Understanding Proton Therapy
As cancer treatment evolves, it continues to go high-tech. Radiation is no longer just radiation—there are many different types of radiation and different ways to deliver it. There’s a new kid on the block in terms of radiation treatment—it’s called proton therapy and it is unique because it is a high-tech, precise way to deliver radiation.
First, What Exactly Is Radiation Therapy?
Radiation therapy uses beams of radiation to slow or stop cancer cell growth. In essence, all types of radiation therapy kill cancer cells by damaging their DNA, which prevents them from growing and dividing and ultimately ends up shrinking or eliminating the tumor. There are a variety of types of radiation, including external beam (conventional) radiation, brachytherapy, and proton therapy—and of course, different types of radiation work differently.
The Difference Between Conventional Radiation and Proton Therapy
Conventional radiation is given via machines called linear accelerators, which produce high-energy beams that penetrate the tissues and deliver the radiation dose deep in the areas where the cancer resides. These high-energy beams—or electromagnetic waves—have no mass or “charge”, which allows them to penetrate completely through tissue. They release their maximum dose of radiation quickly after penetrating the skin—and can damage healthy tissue and organs in the process.
Proton therapy is different. In order to understand it, it helps to understand what a proton is. Protons are large, positively charged particles. Think about hydrogen, the simplest and most abundant element in the universe. Hydrogen is composed of one proton and one electron. Through a process called electrolysis, scientists are able to isolate the proton from hydrogen. Put simply, this proton is energy.
Proton therapy utilizes the energy of this proton to deliver a large dose of radiation directly to a tumor. The proton can actually be conformed to release cancer-killing energy at a precise dose and depth. It’s a complex process, but here are the Cliff notes:
- The protons are injected into a machine called a cyclotron, which accelerates them to two-thirds the speed of light.
- The longer the protons are circling in the cyclotron, the more energy they attain—which allows them to penetrate deeper into a patient.
- Once the protons reach the desired energy, they are ready to be directed to the patient.
- The protons are “steered” through a transport system made up of magnetic fields that bend, focus and route the proton beam.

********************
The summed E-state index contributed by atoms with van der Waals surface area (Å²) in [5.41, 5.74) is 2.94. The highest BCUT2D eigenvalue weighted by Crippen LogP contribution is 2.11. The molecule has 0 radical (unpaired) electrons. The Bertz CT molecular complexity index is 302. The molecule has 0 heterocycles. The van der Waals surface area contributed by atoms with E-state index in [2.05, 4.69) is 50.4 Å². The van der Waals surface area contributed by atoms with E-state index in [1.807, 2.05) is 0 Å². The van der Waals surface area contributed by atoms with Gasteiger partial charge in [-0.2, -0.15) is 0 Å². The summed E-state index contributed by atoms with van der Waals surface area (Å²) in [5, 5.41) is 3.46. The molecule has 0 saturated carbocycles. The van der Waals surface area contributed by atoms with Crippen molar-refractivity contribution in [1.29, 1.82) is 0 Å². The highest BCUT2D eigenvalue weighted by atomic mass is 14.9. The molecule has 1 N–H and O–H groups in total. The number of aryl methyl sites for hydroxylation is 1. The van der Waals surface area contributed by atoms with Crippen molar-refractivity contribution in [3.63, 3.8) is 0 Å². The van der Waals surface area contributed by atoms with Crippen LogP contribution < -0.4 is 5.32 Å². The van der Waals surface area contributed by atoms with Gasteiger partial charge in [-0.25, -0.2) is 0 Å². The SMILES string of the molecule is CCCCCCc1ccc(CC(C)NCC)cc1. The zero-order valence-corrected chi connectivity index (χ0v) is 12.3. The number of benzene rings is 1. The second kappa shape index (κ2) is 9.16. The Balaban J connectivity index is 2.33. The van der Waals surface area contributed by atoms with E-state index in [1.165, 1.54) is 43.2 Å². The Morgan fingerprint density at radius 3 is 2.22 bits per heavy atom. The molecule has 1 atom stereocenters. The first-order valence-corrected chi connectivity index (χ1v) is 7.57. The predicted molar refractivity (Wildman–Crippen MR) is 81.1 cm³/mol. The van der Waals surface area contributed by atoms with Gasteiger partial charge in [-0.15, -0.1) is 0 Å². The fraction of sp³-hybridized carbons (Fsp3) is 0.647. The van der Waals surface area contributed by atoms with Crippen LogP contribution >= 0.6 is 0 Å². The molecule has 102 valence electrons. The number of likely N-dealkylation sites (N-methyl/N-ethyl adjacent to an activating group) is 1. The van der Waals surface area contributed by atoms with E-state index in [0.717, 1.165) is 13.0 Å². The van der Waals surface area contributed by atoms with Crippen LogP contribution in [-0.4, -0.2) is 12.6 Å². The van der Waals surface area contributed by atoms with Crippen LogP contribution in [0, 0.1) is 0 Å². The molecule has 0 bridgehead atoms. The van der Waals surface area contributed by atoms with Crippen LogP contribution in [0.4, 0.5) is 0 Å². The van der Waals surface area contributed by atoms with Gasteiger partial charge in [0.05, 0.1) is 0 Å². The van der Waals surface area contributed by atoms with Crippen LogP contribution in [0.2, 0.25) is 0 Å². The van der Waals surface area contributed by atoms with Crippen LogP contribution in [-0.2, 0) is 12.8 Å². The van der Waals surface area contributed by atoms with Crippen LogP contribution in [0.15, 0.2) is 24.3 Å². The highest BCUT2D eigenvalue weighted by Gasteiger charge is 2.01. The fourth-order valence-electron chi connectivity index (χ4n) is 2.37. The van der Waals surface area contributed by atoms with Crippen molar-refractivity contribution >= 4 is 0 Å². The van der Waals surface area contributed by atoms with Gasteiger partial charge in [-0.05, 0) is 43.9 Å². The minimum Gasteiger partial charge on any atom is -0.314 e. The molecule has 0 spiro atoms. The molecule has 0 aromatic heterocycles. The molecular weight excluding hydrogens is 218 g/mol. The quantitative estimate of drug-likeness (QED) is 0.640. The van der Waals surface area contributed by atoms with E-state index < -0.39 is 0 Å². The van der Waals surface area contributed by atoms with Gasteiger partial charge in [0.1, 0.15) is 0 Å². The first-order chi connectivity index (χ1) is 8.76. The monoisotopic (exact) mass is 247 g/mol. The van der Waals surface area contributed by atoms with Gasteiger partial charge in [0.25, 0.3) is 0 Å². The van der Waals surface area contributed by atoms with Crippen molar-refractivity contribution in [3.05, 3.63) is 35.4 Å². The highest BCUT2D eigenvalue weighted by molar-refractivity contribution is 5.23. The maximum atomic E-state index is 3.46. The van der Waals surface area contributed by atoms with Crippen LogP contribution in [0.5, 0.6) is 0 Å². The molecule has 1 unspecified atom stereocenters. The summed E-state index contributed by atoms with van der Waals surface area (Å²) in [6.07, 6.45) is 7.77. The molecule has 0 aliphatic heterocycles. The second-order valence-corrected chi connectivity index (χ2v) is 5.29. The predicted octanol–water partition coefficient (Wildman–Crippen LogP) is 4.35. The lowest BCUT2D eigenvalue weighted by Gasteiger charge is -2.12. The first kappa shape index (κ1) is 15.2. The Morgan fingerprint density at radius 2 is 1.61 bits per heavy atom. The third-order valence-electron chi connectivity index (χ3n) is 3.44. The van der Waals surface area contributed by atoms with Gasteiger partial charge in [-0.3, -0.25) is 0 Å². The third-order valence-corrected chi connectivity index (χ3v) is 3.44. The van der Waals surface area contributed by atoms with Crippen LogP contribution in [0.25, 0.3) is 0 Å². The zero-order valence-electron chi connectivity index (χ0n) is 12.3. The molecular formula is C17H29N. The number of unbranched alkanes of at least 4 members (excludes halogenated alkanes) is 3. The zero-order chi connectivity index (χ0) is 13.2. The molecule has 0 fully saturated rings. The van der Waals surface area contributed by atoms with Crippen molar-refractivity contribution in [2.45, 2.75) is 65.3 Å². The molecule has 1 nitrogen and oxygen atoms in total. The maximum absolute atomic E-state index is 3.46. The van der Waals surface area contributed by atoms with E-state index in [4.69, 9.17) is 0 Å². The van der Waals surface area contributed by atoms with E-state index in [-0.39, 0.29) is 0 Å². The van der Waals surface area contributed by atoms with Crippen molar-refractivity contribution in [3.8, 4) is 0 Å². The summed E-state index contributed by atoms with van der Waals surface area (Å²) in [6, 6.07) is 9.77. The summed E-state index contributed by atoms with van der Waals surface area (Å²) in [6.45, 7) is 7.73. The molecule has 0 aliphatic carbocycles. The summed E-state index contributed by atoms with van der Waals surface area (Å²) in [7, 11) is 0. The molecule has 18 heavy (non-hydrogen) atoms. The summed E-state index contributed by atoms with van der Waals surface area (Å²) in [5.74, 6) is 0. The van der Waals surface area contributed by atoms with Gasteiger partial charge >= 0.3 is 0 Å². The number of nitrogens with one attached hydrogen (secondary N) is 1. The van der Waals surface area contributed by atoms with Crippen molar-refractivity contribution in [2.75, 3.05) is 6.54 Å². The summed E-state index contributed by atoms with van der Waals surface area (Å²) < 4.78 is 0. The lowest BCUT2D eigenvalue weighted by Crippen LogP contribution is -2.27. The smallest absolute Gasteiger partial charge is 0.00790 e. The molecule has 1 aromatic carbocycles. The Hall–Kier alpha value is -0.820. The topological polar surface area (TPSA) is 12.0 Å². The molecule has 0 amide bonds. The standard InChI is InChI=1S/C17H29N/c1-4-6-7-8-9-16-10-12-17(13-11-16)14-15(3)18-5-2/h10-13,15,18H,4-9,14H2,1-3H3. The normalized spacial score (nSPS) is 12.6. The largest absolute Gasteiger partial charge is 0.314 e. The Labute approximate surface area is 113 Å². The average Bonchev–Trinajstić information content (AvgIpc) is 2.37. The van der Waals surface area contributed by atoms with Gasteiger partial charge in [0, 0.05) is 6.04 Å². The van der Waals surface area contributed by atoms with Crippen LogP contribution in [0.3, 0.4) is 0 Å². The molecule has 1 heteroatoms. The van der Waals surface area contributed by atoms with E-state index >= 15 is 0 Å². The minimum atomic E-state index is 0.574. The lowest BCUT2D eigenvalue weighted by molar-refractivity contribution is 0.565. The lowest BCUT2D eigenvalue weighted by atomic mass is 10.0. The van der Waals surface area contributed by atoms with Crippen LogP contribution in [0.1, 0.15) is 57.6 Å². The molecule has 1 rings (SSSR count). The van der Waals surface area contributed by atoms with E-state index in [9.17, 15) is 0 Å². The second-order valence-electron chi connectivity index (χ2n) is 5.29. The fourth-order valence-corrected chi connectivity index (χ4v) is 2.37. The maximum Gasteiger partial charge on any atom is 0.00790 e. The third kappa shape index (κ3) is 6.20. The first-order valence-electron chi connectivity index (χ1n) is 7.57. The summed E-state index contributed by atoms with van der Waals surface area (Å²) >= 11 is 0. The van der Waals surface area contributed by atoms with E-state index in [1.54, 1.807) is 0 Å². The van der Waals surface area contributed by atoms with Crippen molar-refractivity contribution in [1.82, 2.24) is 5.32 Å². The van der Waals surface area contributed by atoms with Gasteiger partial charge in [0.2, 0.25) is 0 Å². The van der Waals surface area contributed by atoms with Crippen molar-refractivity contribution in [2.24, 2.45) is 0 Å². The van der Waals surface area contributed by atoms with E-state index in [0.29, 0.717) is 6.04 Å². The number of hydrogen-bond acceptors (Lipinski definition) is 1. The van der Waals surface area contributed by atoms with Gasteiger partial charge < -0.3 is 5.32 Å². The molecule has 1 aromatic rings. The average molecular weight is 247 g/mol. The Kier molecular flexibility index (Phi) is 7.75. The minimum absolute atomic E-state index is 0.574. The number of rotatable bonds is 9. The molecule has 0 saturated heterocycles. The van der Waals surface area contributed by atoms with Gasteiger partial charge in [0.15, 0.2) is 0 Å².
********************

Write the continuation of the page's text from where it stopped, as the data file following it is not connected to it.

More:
- The proton beam is guided to the treatment area and then a huge electromagnet guides the beam to the patient through a nozzle.
- Finally, a shaping device shapes the beam and conforms it to the specifications of the tumor. Every tumor shape, size, and location is unique—so in essence, the proton beam is “sculpted” to maximize the dose to the tumor and spare the healthy surrounding tissue from radiation.
In other words, this is a highly complex, high-tech process and the result is a precision technique for delivering powerful radiation to a tumor.
Why Proton Therapy?
What’s unique about proton therapy is that the protons are precisely targeted to enter the patient at a low dose and then deliver a large dose of radiation to the tumor. After this dose or burst of energy—called the Bragg peak—the radiation dose falls to nearly zero.
Proton therapy is the epitome of personalized, targeted treatment. The entire radiation beam is conformed to the exact shape, size, and location of the tumor. What’s more—because the “energy” from the proton beam can be deposited directly into the tumor, it allows for a higher dose to be delivered more safely—while limiting radiation exposure to surrounding normal tissue.
So, the method has its benefits:
- Higher doses
- More precise delivery
- Fewer short- and long-term side effects
- Reduced risk of secondary tumors caused by radiation
- Better quality of life during and after treatment
What Cancers Are Treated with Proton Therapy?
Proton therapy is most commonly recommended for anatomically complex tumors—meaning that there is a potential for damage to surrounding organs and structures. It has been shown to be effective in a variety of cancers, including:
- Prostate cancer
- Breast cancer
- Head and neck cancer
- Brain and spinal cord cancers
- Colorectal and gastrointestinal cancers
- Lung cancer
Where is Proton Therapy Offered?
Proton therapy is an expensive and highly specialized form of radiation treatment. It requires a specialized facility and equipment. Currently, there are only about a dozen centers in the United States that offer proton therapy.
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